Power Dynamics Among Health Professionals in Nigeria: A Case Study of the Global Fund Policy Process

Document Type : Original Article


1 School of Health and Health Related Research, University of Sheffield, Sheffield, UK

2 Academic Unit of Primary Medical Care, University of Sheffield, Sheffield, UK

3 The Department of Community Medicine, University of Jos, Jos, Nigeria


Health workers are central to health policy-making. Given health systems’ complex, dynamic and political nature, various forms of ‘hidden power’ are at play as health workers navigate health systems. This study aims to explore the dynamics of power and its sources, and how this shapes policy-making and implementation within the Nigerian health systems context.

The case study was the Global Fund grant in Nigeria, and results are based on an in-depth qualitative study involving 34 semi-structured key informant interviews (KIIs), board-meeting observations, and documentary analysis conducted in 2014 and 2016. Participants held mid to senior-level positions (eg, Director, Programme Manager) within organisations involved with Global Fund activities, particularly proposal development and implementation. Data were analysed using thematic analysis in order to gain insight into the power dynamics of health professionals in policy processes.

Medical professionals maintained dominance and professional monopoly, thereby controlling policy spaces. The structural and productive power of the biomedical discourse in policy-making encourages global actors and the local government’s preference for rapid biomedical models that focus on medications, test kits, and the supply of health services, while neglecting aspects that would help us better understand the poor uptake of these services by those in need. The voices of the repressed groups (eg, non-clinical experts, patients and community based organisations) that better understand barriers to uptake of services are relegated.

Professional monopoly theories help illustrate how medical professionals occupy and maintain an elite position in the health system of Nigeria. Structural and agential factors specific to the contexts are key in maintaining this professional monopoly while limiting the opportunities for other health occupations’ rise up the social status ladder.



Commentaries Published on this Paper


  • Medical Dominance in Global Health Institutions as an Obstacle to Equity and Effectiveness; Comment on “Power Dynamics Among Health Professionals in Nigeria: A Case Study of the Global Fund Policy Process”

        Abstract | PDF


  • Coloniality, Elite Networks and Intersectionality: Key Concepts in Understanding Biomedical Power and Equity in Health Policy Processes; Comment on “Power Dynamics Among Health Professionals in Nigeria: A Case Study of the Global Fund Policy Process”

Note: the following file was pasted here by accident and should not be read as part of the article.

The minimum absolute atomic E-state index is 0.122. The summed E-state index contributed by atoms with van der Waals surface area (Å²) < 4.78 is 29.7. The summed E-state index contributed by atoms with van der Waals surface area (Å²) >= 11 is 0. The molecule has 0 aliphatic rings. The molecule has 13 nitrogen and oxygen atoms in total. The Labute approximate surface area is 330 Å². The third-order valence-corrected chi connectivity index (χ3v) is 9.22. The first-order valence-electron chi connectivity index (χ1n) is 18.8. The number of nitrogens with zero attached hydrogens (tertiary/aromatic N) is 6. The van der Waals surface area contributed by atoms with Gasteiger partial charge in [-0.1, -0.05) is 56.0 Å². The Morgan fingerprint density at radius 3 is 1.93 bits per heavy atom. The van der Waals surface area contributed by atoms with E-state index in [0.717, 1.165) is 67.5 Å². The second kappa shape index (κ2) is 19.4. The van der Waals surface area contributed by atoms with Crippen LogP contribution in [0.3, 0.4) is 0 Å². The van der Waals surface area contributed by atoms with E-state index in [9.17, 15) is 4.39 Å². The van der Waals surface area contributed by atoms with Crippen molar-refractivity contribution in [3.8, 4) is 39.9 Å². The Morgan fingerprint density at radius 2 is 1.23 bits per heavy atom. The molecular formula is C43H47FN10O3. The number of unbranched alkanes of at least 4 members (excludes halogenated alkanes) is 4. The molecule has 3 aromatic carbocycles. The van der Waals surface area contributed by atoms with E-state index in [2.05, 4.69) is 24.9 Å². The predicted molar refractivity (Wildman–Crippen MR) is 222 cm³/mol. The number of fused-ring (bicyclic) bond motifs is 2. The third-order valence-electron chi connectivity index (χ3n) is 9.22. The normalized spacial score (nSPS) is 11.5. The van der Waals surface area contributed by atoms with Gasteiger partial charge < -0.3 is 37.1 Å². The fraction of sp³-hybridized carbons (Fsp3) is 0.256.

Abstract | PDF


  • The Dynamics of Power Flow From the Global Health Financing; Comment on “Power Dynamics Among Health Professionals in Nigeria: A Case Study of the Global Fund Policy Process”

        Abstract | PDF


  • Situating Biomedical and Professional Monopoly at the Intersections of Structural, Ideational and Agentic Power; Comment on “Power Dynamics Among Health Professionals in Nigeria: A Case Study of the Global Fund Policy Process”

        Abstract | PDF


Authors' Response to the Commentaries


  • Evolving Power Dynamics in Global Health: From Biomedical Hegemony to Market Dynamics in Global Health Financing; A Response to the Recent Commentaries

          Abstract | PDF





Key Messages

Implications for policy makers

  • This paper highlights how the theories from the sociology of professions help explain the medical professional dominance of the health policy space in Nigeria.

  • This study contributes to empirical literature from low- and middle-income countries (LMICs) on the multiple sources of biomedical dominance that contribute to medical professionals’ influence in health policy and implementation.

  • Findings show that existing professional hierarchies can capitalise on multi-sectorial platforms, such as the Global Fund’s Country Coordinating Mechanism (CCM) to enhance their influence in the health system. Policy-makers and global health partners need to be aware of their roles in perpetuating power imbalance and the need to promote a more multi-sectoral approach for health planning to mitigate decision-making monopoly.

  • Health policy-makers face several constraints in achieving holistic system-wide health strategies in a health system dominated by the biomedical discourse. Policy spaces have to be opened up to allow active participation of repressed interests that represent both the patient population and other non-clinical professions. This can be made possible through the sensitisation of the non-health sector and the removal of structural barriers that perpetuate professional monopolies and create obstacles to broader multi-disciplinary and systems thinking approaches.

Implications for the public

With most global health actors focused on improving access and decentralisation of care in low- and middle-income countries (LMICs) settings, competencies that are unique to medical professionals that make them effective in carrying out their roles can be introduced into the curriculum of other health professionals. Evidence from health challenges, such as HIV/AIDS, malaria, tuberculosis (TB) and the current coronavirus disease 2019 (COVID-19) pandemic have shown why we need to recognise the optimisation of services of all health professionals, and seek ways to professionalise and engage them in future health policy discourse. This will create a health workforce that can effectively and efficiently complement medical professionals in health policy formulation and implementation.